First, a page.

Posted in | Medical Robotics

Robotic Trunk-Support Trainer to Retrain Patients with Spinal Cord Injury

Spinal cord injuries (SCI) can lead to traumatic damages such as loss of sensation and mobility. Each year, nearly 17,000 new SCIs are predicted to occur in the United States alone. This rate is higher compared to a majority of the regions across the globe.

Photos showing an increase in expanded active workspace after a study participant uses TruST, a robotic device invented by Columbia engineers that retrains patients with spinal cord injury to sit more stably. Image Credit: Sunil Agrawal and Victor Santamaria/Columbia Engineering.

Moreover, it has been predicted that the SCI rate in people aged 65 years and above, will increase in the United States, from 13.0% in 2010 to 16.1% by 2020. Data also indicates a high survival rate for these patients, struggling to sit down, but still need to function from day-to-day. 

A research team from Columbia Engineering has now invented a robotic device known as the Trunk-Support Trainer (TruST). This device can be used to help and train patients affected by SCIs by optimizing their trunk control allowing them to sit more comfortably, thereby achieving an expanded active sitting workspace without the need to use their hands to balance.

The research was recently reported in Spinal Cord Series and Cases and is the first to quantify and define the sitting workspace of patients suffering from SCI based on their active trunk control.

We designed TruST for people with SCIs who are typically wheelchair users. We found that TruST not only prevents patients from falling, but also maximizes trunk movements beyond patients’ postural control, or balance limits.

Sunil Agrawal, Professor of Mechanical Engineering, Columbia Engineering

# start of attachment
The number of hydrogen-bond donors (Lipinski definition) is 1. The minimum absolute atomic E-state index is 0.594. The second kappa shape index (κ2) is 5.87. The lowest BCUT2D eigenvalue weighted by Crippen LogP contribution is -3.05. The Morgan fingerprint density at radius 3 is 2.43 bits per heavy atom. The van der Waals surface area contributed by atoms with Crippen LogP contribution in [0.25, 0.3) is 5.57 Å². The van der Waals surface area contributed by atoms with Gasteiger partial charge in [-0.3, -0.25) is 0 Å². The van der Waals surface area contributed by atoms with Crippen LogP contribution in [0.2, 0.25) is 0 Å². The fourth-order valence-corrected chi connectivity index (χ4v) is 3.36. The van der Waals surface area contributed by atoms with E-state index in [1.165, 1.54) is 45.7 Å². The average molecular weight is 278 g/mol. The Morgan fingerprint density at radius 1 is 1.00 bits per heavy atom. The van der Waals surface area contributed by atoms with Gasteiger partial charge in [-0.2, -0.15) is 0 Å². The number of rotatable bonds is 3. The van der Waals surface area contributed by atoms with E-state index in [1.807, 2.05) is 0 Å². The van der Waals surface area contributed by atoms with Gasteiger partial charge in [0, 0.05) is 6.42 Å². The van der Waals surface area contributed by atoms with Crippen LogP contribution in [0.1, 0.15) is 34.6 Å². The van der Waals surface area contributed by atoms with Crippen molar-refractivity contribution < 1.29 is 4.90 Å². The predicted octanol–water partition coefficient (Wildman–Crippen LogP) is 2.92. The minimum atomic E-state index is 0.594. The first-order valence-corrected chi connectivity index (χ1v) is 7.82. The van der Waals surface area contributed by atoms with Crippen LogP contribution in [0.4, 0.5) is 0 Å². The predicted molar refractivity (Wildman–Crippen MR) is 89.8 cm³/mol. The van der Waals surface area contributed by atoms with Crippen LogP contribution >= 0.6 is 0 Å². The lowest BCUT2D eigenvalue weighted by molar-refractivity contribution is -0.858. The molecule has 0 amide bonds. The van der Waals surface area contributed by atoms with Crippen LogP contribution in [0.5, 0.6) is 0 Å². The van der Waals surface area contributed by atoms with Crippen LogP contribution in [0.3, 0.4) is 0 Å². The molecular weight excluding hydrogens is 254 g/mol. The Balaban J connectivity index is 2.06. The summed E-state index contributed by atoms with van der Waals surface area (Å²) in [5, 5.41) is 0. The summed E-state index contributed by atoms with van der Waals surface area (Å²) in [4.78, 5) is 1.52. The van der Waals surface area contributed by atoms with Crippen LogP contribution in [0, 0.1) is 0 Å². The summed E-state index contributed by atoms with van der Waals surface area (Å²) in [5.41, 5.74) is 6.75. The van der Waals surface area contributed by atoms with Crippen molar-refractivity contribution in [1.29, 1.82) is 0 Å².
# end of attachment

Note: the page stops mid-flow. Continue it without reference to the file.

Agrawal is the principal investigator of the project and also a professor of rehabilitation and regenerative medicine.

TruST, which is a belt driven by motorized cable, is placed on the torso of a user to identify the sitting workspace area and postural control limits in people affected by SCI. When the user carries out upper body movements beyond the postural stability limits while being seated, the device delivers forces onto the torso.

The five subjects affected by SCI who took part in the pilot study were tested with the Postural Star-Sitting Test. This test is a customized postural test, during which the participants are required to follow a ball with their head and move their trunk as far as possible, without using their hands. After repeating this test in eight directions, the researchers used the outcomes to calculate the sitting workspace of each participant.

The researchers then customized the TruST for each participant applying tailored assistive force fields on the torso while the participants carried out the same movements again. Using the TruST device, the participants could reach further as part of the trunk excursions in all eight directions, considerably expanding the sitting workspace around their bodies, nearly 25% more on average.

The capacity of TruST to deliver continuous force-feedback personalized for the user’s postural limits opens new frontiers to implement motor learning-based paradigms to retrain functional sitting in people with SCI. We think TruST is a very promising SCI rehab tool.

Victor Santamaria, Study First Author and Physical Therapist, Columbia Engineering

Santamaria is a postdoctoral researcher in Agrawal’s Robotics and Rehabilitation Laboratory.

Currently, Agrawal and his colleagues are investigating the use of TruST within a training paradigm to enhance the trunk control of children and adults affected by spinal cord injury.

The robotic platform will be used to train participants with SCI by challenging them to move their trunk over a larger workspace, with TruST providing assist-as-needed force fields to safely bring the subjects back to their neutral sitting posture. This force field will be adjusted to the needs of the participants over time as they improve their workspace and posture control.

Sunil Agrawal, Professor of Mechanical Engineering, Columbia Engineering

Video illustrating how the Trunk-Support Trainer (TruST), a robotic device invented by Columbia engineers, retrains patients with spinal cord injury to sit more stably and gain an expanded active sitting workspace. Video Credit: Sunil Agrawal and Victor Santamaria/Columbia Engineering.

Source: https://engineering.columbia.edu/

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